If you could travel anywhere on a Friday evening - where would it be? A group of 15, from St Anne's in Lancashire, is taking off for Prague and still plans to make it home in time for tea. No Concorde or Tardis is involved. This is armchair travelling.
To be more accurate, it is hard-backed chair travelling. But this does not affect the passengers' spirits. Apart from two newcomers, everyone knows one another and there is a bubbling air of anticipation about the "virtual journey".
Tour guide is Gerry Mayers, a retired Customs officer who talks with infectious enthusiasm and prodigious knowledge. His research is meticulous - he can describe the geography and history of an area minutely and throw in a few well-chosen anecdotes for good measure. Finally, he shows a video to bring the place to life.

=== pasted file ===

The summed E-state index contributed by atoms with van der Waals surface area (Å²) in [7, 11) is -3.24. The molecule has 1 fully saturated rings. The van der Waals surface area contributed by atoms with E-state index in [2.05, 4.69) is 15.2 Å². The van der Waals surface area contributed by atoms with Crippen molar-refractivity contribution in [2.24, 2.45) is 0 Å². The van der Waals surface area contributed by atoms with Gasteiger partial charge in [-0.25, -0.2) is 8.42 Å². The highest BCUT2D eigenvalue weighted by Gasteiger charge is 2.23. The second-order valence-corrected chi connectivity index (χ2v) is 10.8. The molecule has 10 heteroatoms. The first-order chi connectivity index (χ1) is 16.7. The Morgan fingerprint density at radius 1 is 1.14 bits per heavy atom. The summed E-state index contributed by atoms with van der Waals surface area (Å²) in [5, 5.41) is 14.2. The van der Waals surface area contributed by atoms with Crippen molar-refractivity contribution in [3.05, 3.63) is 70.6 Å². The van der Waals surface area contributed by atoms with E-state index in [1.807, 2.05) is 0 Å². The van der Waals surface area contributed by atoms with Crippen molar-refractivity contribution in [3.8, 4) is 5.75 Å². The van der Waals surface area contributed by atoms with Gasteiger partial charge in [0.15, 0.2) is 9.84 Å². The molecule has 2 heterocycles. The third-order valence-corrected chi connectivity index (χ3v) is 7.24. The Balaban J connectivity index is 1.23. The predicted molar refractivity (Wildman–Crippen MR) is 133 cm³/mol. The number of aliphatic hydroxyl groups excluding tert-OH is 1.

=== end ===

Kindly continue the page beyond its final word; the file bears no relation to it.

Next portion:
As with all good journeys, refreshments are provided. "Who's for wine?" asks Gerry like all attentive flight attendants.
The words of the Czech national anthem are passed around while the music is played on tape. Luckily for the travellers, no one is expected to stand up and sing.
Kathleen Klegg has travelled this way for eight years - and loves it. She has already visited Prague "in the flesh" but still finds that "this is a very interesting way to get to see these places . . . last week it was China."
Jean and Frank Wilson enjoy real holidays too, but admit "we are not very adventurous. So to come and find out about a place gives us more confidence".
After a break comes a quiz and travel news. Everybody hoots at the story of an unfortunate man who fatally misjudged the length of his bungee cord. "Everything is worth learning," says Barbara Whally, "Gerry convinces you that you want to go to see the place."
Next week they're off to Egypt. Except for the couple on holiday.
The class took place at St Anne's Campus, Blackpool and Fylde College, Lancashire. Tel: 01253 352352 ext 5005